So this list of dawā`ir is shared in the group, and happily the poster who shared it cited a particular academic: Dr. Matthew Melvin-Koushki, currently of the University of South Carolina, one of whose research interests is the occult sciences in Islam.  In his paper “Persianate Geomancy from Ṭūsī to the Millennium: A Preliminary Survey” (in Nader El-Bizri and EvaOrthmann, eds., Occult Sciences in Pre-modern Islamic Cultures, Beirut: Orient-Institut Beirut, 2018, pp. 151-99), Melvin-Koushki lists seven such cycles:

The various regional schools of geomantic thought are therefore to be distinguished by the ‘cycles’ (sg. dāʾira) they prefer to employ. A cycle, Hidāyat Allāh explains, is simply a specific sequence (tartīb) of the 16 geomantic figures, with each sequence featuring different types of correspondences — elemental, humoral, temporal, astrological, lettrist, etc. And the four cycles he identifies above are far from the only ones in common use. The geomancer has at his disposal a rather larger number of cycles; which he employs in any given reading depends on the nature of the information being sought and the degree of detail required. Hidāyat Allāh lists seven by way of example:

  1. The Occupation (sakan) cycle is the most basic; it begins with Laetitia and ends with Via.
  2. The Constitution (mizāj) cycle tells the querent what day he can expect to realize his desire; it begins with Acquisitio and ends with Cauda Draconis.
  3. The BZDḤ cycle, aka the Number (ʿadad) cycle, is used to tell periods of time; it begins with Puer and ends with Populus.
  4. The Letter (ḥarf) cycle is used to reveal names (a very popular application of the science); it too begins with Laetitia and ends with Via, with the first twelve figures being assigned two letters each and the last four figures only one.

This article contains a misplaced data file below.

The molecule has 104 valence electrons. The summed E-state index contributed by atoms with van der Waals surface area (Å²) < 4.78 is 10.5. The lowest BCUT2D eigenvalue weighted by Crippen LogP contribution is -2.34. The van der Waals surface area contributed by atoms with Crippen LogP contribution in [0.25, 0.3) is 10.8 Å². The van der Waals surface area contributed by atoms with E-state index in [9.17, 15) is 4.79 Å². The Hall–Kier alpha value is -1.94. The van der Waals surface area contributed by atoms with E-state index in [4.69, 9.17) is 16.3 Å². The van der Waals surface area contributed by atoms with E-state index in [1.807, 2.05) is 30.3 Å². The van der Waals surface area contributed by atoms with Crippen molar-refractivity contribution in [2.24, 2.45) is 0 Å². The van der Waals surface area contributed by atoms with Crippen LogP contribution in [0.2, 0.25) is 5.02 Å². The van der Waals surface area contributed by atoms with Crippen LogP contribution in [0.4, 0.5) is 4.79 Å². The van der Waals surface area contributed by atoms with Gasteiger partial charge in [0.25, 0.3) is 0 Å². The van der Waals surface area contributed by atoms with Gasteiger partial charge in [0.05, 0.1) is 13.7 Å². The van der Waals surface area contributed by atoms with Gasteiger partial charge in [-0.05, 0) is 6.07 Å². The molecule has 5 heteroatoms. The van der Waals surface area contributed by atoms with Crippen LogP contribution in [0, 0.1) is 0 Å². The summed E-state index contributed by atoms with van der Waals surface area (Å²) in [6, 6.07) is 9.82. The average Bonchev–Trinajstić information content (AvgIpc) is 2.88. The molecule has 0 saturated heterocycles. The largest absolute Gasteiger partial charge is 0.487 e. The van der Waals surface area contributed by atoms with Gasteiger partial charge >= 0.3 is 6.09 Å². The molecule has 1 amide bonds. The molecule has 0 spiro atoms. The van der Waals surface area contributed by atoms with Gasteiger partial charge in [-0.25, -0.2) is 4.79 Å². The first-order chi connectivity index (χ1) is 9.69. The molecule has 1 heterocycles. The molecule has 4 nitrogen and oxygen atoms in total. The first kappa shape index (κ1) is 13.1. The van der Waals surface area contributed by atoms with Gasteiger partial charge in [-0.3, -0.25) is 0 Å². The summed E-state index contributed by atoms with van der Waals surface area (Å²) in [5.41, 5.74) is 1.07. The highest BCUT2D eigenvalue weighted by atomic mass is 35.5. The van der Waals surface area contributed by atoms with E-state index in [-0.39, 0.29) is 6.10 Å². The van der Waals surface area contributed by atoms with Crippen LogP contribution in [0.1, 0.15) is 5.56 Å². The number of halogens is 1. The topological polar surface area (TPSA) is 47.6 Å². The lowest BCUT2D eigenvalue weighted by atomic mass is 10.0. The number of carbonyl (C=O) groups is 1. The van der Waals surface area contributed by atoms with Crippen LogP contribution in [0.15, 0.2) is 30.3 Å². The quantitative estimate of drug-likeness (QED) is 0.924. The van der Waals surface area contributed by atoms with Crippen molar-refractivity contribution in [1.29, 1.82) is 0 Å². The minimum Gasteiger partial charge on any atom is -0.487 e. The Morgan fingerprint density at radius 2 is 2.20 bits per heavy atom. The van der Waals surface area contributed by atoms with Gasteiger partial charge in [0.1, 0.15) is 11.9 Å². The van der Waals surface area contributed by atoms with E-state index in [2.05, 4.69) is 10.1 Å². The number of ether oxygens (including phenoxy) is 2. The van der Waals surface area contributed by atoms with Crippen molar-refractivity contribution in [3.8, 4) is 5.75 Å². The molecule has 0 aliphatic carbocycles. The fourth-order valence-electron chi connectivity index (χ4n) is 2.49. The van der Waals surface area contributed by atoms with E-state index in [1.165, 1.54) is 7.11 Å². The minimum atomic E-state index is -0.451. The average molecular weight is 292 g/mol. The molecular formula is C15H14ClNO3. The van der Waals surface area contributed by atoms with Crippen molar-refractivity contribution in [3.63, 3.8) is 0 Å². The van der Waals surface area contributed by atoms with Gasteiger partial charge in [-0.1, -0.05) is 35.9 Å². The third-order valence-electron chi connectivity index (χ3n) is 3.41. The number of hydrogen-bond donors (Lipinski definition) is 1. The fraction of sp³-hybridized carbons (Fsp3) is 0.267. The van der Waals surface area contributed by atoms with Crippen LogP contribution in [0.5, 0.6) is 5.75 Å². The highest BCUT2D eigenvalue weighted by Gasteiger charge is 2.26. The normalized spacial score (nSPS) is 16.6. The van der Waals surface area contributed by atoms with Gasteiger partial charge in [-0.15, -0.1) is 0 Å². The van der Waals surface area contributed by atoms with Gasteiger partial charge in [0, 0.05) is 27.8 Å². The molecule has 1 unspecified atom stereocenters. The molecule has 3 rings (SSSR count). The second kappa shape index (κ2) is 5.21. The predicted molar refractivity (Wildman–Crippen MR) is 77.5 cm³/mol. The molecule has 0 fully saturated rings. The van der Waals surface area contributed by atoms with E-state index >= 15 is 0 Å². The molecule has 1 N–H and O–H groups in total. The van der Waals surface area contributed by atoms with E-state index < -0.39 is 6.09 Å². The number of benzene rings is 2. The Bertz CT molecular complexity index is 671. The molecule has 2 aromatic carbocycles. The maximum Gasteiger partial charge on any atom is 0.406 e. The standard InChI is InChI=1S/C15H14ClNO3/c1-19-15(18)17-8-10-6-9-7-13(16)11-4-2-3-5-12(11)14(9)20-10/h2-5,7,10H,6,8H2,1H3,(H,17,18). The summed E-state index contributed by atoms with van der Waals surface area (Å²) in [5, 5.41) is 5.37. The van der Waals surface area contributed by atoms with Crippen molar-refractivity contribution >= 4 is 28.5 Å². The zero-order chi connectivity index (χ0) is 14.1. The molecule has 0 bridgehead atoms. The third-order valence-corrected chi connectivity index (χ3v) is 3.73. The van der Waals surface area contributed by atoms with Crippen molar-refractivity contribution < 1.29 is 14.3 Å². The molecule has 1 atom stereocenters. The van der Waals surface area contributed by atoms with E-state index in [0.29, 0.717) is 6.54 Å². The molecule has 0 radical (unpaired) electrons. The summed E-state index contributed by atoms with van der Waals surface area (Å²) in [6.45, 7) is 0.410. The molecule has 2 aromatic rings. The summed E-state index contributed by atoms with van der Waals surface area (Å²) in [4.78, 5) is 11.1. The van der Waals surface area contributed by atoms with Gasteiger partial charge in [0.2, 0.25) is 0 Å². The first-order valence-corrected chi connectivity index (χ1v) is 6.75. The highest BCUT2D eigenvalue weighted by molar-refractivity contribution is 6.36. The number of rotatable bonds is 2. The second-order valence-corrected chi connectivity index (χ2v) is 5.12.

5. The Arabic Alphabet (abjad-i ʿarabī) cycle, aka the Element (ʿunṣur) or Interior (dākhil) cycle; it begins with Laetitia and ends with Populus.
  6. The ABDḤ cycle, aka the Element (ʿunṣur) or Arabic Alphabet (abjad-i ʿarabī) cycle, which is also popular; it too begins with Laetitia and ends with Populus.
  7. The Most Complete (aṣaḥḥ) cycle, which has a different organizing principle and procedure; it begins with Laetitia and ends with Via.

Note that fourth cycle Melvin-Koushki lists: the ḥarf cycle, the word literally meaning “letter” (as in characters of an alphabet).  This cycle goes in the following order:

  1. Laetitia
  2. Tristitia
  3. Rubeus
  4. Albus
  5. Fortuna Maior
  6. Fortuna Minor
  7. Caput Draconis
  8. Cauda Draconis
  9. Puer
  10. Puella
  11. Acquisitio
  12. Amissio
  13. Populus
  14. Carcer
  15. Coniunctio
  16. Via

Melvin-Koushki says that the first twelve figures (Laetitia through Amissio) get two letters each, and the final four (Populus through Via) get one letter each.  Looking through contemporary texts on Arabic geomancy (despite my lack of knowledge of Arabic/Farsi/Urdu, I can still pick out patterns and particular words well enough to find them!), we get the following correspondences of figures to letters:

Figure Letter
Laetitia أ
‘Alif
ف
Fā’
Tristitia ب
Bā’
ص
Ṣād
Rubeus ج
Jīm
ق
Qāf
Albus د
Dāl
ر
Rā`
Fortuna Maior ه
Hā’
ش
Shīn
Fortuna Minor و
Wāw
ت
Tā’
Caput Draconis ز
Zāy
ث
Thā’
Cauda Draconis ح
Ḥā’
خ
Khā’
Puer ط
Ṭā’
ذ
Dhāl
Puella ي
Yā’
ض
Ḍād
Acquisitio ك
Kāf
ظ
Ẓā’
Amissio ل
Lām
غ
Ghayn
Populus م
Mīm
Carcer ن
Nūn
Coniunctio س
Sīn
Via ع
`Ayn

Note the order of how the letters go, first down the left column then down the right: this is the traditional abjadī order of the Arabic script, the same one in use for all other Phoenician-derived scripts like Greek and Hebrew.  The fact that the last four figures in the ḥarf cycle have only one letter each are also the liminal figures that are neither entering nor exiting might be because these four figures are special.  More realistically, though, it’s because there are 28 letters in the Arabic script, which means that some figures would get two letters and others only one; because there are 16 figures, 16 × 2 = 32, and 32 – 28 = 4.  If you just start assigning the letters one by one to the figures, you’d run out for the last four.  This raises the question, which came first, the order of the figures, or the ordering of the letters to which the figures were then mapped?  It’s unclear which came first to me, but we can pick out some interesting structural notes about the ḥarf cycle: